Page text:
Shining a Light on Marshall McLuhan

by Zoë Dutton on 16 April 2021
Shining a Light on Marshall McLuhan
Revisiting the media theorist's seminal 'Understanding Media' in a lit-up world

In September of 2020, user @W7FJXR63 tweeted:

The tweet contains a picture of a student accommodation block lit up with the rainbow-coloured LED strips endemic to the Gen Z-er’s bedroom/TikTok studio. One person replied with a zoomed in screenshot of the window lit up red: “either sex, horror movie binge watch, or disassociating. [T]hose are the only options.” The reply itself received nearly 25,000 likes; others clearly agreed. In fact, they not only agreed, they understood. The tweeter and the tweet-ees shared an unspoken cultural knowledge, otherwise dubbed ‘relatability’ – that sacred like-giver. They collectively knew that the red was not just a colour, but a vehicle for a message; publicising and elevating the specific emotional state of its owner. Indeed, the array of coloured windows expressed (to those fluent in its cultural language) both the projected state of the individuals and their membership to a collective. Not one spelt out “I’M UNDER THE AGE OF 25,” but their presence was sufficiently coded to make a viral tweet of this interpretation. Neither did the red light spell “I’M HORNY,” yet the specifics of its colour silently spelt this out – at least to those who knew the code. More inside jokes that were cracked in the replies and the collective conscience was deeper embedded.

The tweet brought one thing to my mind: “the medium is the message”, Philosopher Marshall McLuhan’s infamous maxim, first coined in his 1964 book Understanding Media. In it, McLuhan asserts that the content of specific media objects has overly dominated their study, blinding us to the importance of the media that the content inhabits – the layers of meaning that encase it. The word within the slogan within the advert within the television within the moving image, for example (to skip quite a few layers). As such, the reaction that the overt ‘message’ of a cultural object might provoke in us is almost irrelevant to the wider effect of the inhabited media: “The effects of technology do not occur at the level of opinions or concepts, but alter sense ratios or patterns of perception.”

The medium, therefore, is its message. Why? Because its impact is far greater than that gaudy thing – its content – we like to label as such, and to which we usually assign the greatest importance.

Marshall Deemed Light Bulbs to be ‘Pure’ Media. He Was Wrong.

It’s a bit of a head spinner, no doubt. Take film, for example. Remember the famous tale of the 19th century audience running from an advancing train on a black and white screen, the first they had ever seen? Did it really matter that it was a train that they were shown? Or were the audience fundamentally reacting to the undoing of space, place and time, that had before seemed so apparently immutable? Did it matter, in turn, the minutiae of cinemas’ and televisions’ programming schedules, more than their shaping of public and private physical space, the when and how of our moments of communion, communication, learning and control, the way we look at ourselves and at others? In this sense, media shapes our world through its very presence – it informs how we view the world on a fundamental level.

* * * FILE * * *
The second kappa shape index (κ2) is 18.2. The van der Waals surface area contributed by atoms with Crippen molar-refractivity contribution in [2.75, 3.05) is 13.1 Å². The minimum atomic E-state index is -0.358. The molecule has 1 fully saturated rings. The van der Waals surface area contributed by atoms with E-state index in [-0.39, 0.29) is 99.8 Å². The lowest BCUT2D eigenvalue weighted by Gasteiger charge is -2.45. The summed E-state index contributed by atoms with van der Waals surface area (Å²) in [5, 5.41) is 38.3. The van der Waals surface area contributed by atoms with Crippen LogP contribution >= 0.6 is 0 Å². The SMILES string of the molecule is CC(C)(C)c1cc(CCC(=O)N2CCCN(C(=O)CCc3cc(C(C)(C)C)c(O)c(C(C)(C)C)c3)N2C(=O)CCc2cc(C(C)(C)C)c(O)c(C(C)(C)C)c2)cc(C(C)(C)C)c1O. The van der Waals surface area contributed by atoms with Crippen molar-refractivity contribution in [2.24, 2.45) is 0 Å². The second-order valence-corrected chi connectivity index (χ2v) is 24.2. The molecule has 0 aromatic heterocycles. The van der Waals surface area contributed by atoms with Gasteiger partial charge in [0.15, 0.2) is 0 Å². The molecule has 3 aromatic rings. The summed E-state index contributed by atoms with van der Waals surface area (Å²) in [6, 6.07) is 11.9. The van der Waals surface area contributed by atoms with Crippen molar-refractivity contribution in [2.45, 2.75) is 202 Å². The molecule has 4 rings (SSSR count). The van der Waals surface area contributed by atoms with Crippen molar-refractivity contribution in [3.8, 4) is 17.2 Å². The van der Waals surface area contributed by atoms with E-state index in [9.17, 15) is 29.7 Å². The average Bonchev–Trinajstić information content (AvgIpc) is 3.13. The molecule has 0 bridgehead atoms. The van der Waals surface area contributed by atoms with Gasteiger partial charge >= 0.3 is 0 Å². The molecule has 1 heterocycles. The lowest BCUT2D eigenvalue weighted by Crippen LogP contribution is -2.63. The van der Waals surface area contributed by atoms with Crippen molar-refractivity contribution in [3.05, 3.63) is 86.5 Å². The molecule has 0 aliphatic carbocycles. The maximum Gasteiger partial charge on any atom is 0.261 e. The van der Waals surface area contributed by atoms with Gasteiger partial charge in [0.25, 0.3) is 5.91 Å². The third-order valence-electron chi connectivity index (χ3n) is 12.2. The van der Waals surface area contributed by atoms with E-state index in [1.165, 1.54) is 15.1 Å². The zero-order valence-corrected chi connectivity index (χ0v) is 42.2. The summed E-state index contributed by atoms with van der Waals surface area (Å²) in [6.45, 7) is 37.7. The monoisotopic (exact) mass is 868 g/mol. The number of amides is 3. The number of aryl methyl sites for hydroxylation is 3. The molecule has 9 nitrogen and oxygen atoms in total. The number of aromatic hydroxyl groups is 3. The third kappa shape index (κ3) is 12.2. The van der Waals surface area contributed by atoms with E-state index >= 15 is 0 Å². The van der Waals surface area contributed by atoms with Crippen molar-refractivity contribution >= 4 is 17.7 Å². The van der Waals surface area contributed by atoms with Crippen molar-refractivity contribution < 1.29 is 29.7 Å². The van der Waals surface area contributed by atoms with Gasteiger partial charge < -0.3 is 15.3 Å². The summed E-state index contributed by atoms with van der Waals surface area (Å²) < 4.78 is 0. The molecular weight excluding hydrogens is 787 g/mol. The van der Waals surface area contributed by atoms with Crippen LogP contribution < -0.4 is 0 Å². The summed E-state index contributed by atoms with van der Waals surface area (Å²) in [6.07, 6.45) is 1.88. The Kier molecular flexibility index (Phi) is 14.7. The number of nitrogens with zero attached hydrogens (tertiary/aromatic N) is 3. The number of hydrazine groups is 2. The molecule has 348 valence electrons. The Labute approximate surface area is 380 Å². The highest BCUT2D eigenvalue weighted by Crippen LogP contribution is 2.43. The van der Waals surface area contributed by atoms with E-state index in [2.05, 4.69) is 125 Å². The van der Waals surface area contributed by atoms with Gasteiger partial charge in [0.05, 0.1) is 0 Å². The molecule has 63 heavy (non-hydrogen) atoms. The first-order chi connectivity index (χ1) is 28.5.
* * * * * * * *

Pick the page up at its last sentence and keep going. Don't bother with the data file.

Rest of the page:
We can see why the line between Understanding Media and a tweet about TikTok lights might therefore be easy to trace. But McLuhan touches on light as medium with a surprising lack of depth. He swiftly concludes that a bulb has no ‘content’, and that it is therefore a distilled, ‘pure’ medium. The use of light – be it for brain surgery or a baseball match – is of little significance, according to McLuhan, because the light exists only to light. That is, to illuminate activity:

“The electric light is pure information. It is a medium without a message, as it were, unless it is used to spell out some verbal ad or name.”

As the response to @W7FJXR63’s tweet shows us, however, McLuhan’s interpretation of light might be in need of a little update, because Mx Red Room sure didn’t choose that colourway to see better. In fact, I don’t think the hippies of Understanding Media’s era chose their warm tone palette for reasons of clarity either. Indeed, the pleasure gardens of 18th century London 200 years previous had also made light a spectacle, and stained glass windows had done so before that. Light has long been manipulated by humankind for reasons other than illumination.

I’m not sure the solution to Understanding Media’s blind spot is a complete dismissal of McLuhan’s argument. Instead, let us double down… Confusingly, McLuhan conflates physical light and bulbs as the same medium. It would perhaps be more illuminating (ha ha!) to understand it as a Russian doll: light (as in, visible electromagnetic radiation), is the content of the LED or oil lamp etc. that produces it, and these vessels are themselves the content of the sociocultural concept of ‘light’ created by humans.

When we truly understand the media at play within our concept of light, things become more message-y than perhaps even McLuhan knew. His response to computer super-chain IBM is an example of an equivalent interpretation. He writes: “when IBM discovered that it was not in the business of making office equipment or business machines, but that it was in the business of processing information, then it began to navigate with clear vision.”